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Re: Canadian Online Poker Tax Thread

You give the public service way too much credit. The public service is just a make work project for French people. Most are completely incompetent. True CRA is not as bad as HRDC but I still don't see this as a major concern. If they didn't flag my returns when I was claiming my rent I don't see them doing anything if someone just doesn't file.

If for some reason they decide to pursue it they will not look at your bank accounts. They will issue you a notice and require that you file for that year. At this point you might have some issues. I know quite a few people who simply don't file taxes and so far only 1 has been contacted by CRA. Obviously there are some risks in not paying your taxes. If you are cashing out for $1000/day there is no question that this counts as income under the ITA.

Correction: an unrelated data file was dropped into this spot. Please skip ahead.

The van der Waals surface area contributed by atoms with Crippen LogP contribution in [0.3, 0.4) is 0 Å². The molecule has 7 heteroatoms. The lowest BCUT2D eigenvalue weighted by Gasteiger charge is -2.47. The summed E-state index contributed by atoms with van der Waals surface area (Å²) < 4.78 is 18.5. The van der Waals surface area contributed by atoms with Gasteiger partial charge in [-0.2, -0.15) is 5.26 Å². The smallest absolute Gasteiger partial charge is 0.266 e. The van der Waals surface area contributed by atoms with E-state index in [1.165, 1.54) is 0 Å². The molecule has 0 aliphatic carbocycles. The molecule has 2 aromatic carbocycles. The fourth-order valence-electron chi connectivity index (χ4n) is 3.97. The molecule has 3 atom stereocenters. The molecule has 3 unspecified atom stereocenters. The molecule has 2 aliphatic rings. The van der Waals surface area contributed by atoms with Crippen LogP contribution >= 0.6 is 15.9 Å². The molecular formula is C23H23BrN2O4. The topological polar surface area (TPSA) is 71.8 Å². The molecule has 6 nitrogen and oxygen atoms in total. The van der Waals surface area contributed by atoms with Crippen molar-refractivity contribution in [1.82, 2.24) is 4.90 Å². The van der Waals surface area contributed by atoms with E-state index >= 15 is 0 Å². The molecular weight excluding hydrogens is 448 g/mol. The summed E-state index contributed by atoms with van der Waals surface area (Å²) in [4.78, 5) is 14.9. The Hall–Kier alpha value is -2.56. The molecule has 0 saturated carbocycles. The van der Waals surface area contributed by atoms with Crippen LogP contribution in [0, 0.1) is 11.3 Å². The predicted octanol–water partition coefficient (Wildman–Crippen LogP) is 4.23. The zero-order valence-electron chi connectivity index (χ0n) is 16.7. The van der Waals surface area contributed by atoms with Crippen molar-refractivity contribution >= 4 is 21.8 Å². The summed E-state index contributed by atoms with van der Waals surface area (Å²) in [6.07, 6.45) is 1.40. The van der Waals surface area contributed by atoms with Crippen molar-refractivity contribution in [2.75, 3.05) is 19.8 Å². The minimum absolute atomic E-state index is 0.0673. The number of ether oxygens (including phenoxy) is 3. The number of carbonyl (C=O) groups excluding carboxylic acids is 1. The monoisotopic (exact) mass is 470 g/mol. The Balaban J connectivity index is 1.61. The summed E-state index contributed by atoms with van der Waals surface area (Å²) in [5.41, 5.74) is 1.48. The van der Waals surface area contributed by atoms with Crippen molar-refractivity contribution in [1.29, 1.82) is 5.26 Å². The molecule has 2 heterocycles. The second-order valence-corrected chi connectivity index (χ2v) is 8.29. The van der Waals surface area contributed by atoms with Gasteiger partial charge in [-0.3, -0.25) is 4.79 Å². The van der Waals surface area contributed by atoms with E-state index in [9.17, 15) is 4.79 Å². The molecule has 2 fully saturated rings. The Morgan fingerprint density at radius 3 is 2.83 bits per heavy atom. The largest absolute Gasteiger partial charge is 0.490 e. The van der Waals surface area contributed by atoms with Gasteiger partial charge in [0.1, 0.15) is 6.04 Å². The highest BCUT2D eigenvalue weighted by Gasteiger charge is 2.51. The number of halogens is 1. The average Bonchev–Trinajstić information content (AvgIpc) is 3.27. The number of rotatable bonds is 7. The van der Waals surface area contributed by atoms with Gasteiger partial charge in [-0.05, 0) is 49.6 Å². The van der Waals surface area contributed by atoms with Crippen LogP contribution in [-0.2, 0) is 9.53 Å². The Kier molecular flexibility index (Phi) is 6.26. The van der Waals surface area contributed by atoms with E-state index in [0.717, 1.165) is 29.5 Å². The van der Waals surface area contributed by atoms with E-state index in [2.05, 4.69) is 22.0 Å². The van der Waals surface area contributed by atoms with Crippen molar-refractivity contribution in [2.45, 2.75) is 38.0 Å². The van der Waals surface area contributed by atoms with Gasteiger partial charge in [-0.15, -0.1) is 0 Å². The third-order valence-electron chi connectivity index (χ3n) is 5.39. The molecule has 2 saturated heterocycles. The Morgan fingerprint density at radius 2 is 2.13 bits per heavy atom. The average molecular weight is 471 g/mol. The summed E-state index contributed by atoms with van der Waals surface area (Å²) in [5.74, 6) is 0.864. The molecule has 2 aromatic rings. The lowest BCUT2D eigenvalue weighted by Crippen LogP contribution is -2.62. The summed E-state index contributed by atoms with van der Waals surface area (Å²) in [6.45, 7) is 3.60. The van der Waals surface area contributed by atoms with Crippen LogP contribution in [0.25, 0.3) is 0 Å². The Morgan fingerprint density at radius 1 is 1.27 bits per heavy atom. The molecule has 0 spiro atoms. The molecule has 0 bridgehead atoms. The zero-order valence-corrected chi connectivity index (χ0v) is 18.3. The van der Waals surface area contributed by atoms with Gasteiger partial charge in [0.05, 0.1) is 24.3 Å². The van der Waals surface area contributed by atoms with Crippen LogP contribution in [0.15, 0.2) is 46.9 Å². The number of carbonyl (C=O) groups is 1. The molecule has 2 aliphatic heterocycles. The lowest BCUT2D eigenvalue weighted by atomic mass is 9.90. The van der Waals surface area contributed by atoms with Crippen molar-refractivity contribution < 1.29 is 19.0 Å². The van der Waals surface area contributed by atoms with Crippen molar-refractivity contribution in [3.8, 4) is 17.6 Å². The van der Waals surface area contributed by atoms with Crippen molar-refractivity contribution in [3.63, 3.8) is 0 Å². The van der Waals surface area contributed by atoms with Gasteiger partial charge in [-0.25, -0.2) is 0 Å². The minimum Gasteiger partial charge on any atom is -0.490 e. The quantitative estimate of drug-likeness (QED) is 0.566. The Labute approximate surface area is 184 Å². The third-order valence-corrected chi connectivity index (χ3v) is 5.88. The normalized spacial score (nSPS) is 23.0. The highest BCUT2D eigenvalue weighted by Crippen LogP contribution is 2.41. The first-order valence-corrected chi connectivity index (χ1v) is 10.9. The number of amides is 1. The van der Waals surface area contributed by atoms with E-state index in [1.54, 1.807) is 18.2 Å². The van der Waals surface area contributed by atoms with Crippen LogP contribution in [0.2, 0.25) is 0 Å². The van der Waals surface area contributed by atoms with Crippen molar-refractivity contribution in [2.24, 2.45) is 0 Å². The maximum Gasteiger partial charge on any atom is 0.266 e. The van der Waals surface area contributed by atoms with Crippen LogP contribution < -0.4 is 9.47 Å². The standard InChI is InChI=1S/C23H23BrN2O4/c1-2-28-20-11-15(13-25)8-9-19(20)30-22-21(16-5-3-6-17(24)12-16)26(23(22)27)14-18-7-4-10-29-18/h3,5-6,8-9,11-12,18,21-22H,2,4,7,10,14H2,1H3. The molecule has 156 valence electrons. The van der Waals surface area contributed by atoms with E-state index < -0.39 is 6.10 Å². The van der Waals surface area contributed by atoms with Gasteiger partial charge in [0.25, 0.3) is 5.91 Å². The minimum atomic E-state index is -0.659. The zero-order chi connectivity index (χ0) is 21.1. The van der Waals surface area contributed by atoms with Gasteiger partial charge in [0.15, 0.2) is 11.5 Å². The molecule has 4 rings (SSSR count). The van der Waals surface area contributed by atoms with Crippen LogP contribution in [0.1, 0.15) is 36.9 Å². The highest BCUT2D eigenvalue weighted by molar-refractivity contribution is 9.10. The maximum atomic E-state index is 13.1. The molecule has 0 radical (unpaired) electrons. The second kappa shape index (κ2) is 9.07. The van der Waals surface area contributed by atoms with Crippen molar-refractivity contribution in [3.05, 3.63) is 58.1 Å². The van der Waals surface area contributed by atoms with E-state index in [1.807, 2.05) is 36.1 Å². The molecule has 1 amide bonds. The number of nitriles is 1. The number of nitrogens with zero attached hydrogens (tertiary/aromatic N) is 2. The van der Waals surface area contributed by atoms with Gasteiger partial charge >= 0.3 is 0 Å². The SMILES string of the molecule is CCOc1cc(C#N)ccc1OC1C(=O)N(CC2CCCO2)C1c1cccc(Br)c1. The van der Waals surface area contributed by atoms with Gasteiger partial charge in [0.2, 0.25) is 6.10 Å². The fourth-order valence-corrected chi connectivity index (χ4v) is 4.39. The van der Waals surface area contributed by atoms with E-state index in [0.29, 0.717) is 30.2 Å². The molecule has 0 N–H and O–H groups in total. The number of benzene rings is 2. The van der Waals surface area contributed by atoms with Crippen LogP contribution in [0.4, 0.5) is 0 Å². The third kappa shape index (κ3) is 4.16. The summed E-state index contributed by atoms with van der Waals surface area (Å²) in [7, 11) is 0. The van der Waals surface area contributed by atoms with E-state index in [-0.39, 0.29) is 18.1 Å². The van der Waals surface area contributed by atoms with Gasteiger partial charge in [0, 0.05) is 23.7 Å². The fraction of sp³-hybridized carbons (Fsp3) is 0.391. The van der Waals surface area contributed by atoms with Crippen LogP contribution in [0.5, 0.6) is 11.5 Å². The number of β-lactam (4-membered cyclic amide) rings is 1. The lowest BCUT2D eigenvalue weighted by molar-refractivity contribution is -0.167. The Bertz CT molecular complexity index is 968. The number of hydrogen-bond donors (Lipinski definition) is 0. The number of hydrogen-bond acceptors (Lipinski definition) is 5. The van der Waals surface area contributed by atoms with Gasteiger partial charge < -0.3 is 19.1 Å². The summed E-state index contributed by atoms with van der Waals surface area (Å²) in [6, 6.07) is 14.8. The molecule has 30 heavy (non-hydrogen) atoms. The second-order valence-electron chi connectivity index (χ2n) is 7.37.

Personally I'm not worried myself. I have not filed taxes the last two years and the 6 years before that I filed them with <$500 in income while claiming the $32k in rent. That being said I've also set things up in such a way that should I ever have an issue with CRA I could frustrate their attempt to prove the source of my income is gambling as a business. So I have a back up plan. If you feel uncomfortable with the whole thing then you should simply pay your taxes.

Last edited by Henry17; 12-14-2007 at 06:17 PM.
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Old 12-14-2007, 10:38 PM   #195
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Re: Canadian Online Poker Tax Thread

Okay this is something that's been on my mind for a while now, so I'm wondering if I can get answers from some of the smarter people here.